12. heken says:

    um.. i sure hope you’re vegetarian, or better yet, vegan. if not, you might want to learn a bit more about the ‘normal’ eating habits we have in north america before you concern yourself so much about others’ eating habits. the seafood industry here has been putting our lakes and oceans out of whack for quite some time, and factory farmed livestock isn’t exactly good for the environment, nor is it cruelty-free.

    most dog in china are farmed much like the livestock (your beef, chicken, pork..) here in the west. these dogs are bred as food as well. the way livestock here is slaughtered is hardly humane either.

    and yes, i am vegetarian.. but i cannot stand high and mighty westerners who think that other peoples’ practices are somehow worse than our own (or bad enough that they are gonna campaign around it when they could be taking a close look at what goes on in our own backyard).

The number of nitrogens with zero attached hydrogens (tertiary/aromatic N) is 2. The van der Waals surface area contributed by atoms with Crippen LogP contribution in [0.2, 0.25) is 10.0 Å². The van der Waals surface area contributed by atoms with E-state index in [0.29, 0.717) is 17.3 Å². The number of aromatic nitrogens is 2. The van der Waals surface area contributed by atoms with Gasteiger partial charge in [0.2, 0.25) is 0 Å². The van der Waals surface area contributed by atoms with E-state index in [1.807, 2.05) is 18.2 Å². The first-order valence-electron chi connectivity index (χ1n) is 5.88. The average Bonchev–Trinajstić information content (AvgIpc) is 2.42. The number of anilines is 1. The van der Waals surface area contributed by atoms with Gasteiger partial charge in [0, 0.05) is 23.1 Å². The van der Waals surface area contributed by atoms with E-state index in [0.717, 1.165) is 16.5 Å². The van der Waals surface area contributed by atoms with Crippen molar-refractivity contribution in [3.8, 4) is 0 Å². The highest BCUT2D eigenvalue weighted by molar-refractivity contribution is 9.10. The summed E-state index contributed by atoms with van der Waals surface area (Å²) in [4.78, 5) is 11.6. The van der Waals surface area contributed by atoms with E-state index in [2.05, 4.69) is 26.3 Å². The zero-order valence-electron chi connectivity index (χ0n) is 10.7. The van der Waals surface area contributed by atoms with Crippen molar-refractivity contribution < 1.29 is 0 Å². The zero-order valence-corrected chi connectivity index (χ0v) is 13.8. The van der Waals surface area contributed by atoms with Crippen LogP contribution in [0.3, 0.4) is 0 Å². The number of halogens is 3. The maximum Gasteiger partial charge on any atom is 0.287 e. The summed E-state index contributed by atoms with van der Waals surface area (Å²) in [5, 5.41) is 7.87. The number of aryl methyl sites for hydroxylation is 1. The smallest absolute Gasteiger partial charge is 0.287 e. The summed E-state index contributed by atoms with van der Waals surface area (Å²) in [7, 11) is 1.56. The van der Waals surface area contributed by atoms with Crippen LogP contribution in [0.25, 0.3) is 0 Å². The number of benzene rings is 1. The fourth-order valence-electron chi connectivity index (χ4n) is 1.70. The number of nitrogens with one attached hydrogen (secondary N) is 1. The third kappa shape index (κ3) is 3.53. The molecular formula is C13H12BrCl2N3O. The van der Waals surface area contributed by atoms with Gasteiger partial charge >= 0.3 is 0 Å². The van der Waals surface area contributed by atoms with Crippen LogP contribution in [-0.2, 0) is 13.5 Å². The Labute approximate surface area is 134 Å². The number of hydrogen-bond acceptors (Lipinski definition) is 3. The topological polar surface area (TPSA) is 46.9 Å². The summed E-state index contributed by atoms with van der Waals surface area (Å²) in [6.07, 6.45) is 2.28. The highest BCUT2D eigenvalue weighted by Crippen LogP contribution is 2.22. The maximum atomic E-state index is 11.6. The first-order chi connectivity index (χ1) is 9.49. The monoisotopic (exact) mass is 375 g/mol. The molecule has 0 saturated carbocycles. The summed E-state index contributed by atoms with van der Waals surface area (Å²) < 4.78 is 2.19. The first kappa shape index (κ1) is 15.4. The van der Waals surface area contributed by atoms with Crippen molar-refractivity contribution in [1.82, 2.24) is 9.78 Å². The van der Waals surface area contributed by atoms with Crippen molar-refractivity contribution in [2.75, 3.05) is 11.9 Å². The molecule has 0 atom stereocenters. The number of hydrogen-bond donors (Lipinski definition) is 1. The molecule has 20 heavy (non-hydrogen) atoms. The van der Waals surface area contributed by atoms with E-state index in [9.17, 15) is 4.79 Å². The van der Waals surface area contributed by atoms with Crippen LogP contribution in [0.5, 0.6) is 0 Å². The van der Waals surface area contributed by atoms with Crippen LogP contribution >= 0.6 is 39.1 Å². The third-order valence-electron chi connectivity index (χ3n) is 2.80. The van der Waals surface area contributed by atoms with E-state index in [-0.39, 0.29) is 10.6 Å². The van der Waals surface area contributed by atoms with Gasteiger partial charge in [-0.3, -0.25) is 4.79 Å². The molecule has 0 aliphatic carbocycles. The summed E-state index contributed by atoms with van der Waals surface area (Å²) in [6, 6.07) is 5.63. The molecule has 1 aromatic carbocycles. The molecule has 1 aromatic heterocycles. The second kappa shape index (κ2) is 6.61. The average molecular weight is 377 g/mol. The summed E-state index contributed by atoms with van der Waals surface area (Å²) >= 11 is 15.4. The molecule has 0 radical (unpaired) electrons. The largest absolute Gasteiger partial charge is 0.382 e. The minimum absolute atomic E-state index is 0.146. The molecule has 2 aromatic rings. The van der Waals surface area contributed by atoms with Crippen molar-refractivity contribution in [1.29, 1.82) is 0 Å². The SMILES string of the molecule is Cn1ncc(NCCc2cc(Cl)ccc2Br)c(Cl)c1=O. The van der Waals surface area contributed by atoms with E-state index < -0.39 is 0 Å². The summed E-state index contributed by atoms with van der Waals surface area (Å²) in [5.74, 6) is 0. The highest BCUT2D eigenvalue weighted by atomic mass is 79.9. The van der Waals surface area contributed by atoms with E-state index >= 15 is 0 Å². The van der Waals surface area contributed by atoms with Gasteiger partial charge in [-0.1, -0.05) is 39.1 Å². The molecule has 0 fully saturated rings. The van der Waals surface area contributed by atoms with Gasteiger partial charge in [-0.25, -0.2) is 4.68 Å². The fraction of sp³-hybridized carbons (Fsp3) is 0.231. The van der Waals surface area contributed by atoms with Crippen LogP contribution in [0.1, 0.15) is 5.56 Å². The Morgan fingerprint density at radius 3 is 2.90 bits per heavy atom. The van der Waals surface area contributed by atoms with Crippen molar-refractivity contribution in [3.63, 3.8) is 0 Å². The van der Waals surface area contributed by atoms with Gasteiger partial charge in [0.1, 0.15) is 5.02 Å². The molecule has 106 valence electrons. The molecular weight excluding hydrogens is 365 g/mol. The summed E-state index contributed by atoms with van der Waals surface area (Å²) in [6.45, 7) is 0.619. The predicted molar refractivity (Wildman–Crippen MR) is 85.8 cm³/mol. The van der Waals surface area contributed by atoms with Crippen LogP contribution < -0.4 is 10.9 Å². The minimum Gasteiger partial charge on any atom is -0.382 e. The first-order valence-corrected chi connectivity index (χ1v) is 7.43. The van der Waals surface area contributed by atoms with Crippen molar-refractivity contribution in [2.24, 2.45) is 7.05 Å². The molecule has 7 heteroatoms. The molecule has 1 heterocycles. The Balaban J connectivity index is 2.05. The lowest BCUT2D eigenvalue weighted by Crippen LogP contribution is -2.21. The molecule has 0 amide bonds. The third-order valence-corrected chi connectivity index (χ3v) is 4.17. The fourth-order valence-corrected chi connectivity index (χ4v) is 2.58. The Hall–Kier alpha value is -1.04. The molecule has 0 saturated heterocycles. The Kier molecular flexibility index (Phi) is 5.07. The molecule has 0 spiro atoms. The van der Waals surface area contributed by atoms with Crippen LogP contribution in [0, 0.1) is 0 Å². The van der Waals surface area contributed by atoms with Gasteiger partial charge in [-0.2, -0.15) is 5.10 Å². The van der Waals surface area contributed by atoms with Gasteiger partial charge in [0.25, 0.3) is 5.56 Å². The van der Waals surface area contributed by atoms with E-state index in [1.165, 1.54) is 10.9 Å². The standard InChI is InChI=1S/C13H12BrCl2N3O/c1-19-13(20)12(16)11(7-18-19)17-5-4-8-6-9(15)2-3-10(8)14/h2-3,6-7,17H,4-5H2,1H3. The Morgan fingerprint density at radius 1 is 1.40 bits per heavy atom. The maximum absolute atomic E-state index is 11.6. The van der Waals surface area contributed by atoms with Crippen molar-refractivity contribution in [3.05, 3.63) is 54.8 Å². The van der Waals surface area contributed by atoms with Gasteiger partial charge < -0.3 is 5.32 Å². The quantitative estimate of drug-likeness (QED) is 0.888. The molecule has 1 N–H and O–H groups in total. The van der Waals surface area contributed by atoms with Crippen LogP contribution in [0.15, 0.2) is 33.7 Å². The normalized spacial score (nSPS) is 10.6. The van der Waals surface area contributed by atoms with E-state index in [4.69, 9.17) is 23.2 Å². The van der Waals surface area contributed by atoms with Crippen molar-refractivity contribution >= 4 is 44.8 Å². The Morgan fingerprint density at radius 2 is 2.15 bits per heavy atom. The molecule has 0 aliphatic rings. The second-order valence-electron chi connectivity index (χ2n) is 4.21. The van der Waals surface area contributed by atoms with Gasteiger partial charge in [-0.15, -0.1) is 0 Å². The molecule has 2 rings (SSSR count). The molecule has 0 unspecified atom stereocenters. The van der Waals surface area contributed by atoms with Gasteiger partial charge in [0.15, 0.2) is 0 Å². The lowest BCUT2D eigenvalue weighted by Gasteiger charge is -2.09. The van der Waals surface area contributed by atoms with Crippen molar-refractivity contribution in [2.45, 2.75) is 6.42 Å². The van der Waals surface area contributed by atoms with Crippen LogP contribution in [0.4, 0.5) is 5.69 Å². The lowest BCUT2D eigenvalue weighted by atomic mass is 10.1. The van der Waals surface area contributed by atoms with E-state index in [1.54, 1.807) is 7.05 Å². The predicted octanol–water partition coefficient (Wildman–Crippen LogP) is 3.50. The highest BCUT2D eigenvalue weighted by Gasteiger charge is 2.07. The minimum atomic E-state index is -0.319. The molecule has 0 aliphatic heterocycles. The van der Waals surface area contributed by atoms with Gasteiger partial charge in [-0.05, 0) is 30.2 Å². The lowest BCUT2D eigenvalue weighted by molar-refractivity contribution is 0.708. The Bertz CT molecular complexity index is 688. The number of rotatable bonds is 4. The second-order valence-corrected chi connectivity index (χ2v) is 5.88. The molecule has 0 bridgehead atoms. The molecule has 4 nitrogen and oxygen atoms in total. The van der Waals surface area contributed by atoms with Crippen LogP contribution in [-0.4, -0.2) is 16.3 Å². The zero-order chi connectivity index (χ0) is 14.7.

13. heken says:

    i also hope dana and shelley and any others who believe it’s wrong to eat dog are also vegetarian. you know, your consumption of beef is appalling to hindus in india as well since you are eating their sacred cow. it’s all relative. like i already said, dog is bred as livestock over there, just as we breed cattle. no one is going after your precious pet with an axe.

    i really cannot stand this ethnocentric mindset so many people have.

    http://www.petatv.com/tvpopup/Prefs.asp?video=agri_short

  14. danamccauley says:

    Heken,

    The livestock I eat is raised humanely and slaughtered with as little pain as possible. While I understand that for Hindus this is not a good enough answer, my problem with eating dog isn’t that it is eaten but that the people who eat it think that the more violently it is slaughtered, the better. Quite different in my opinion.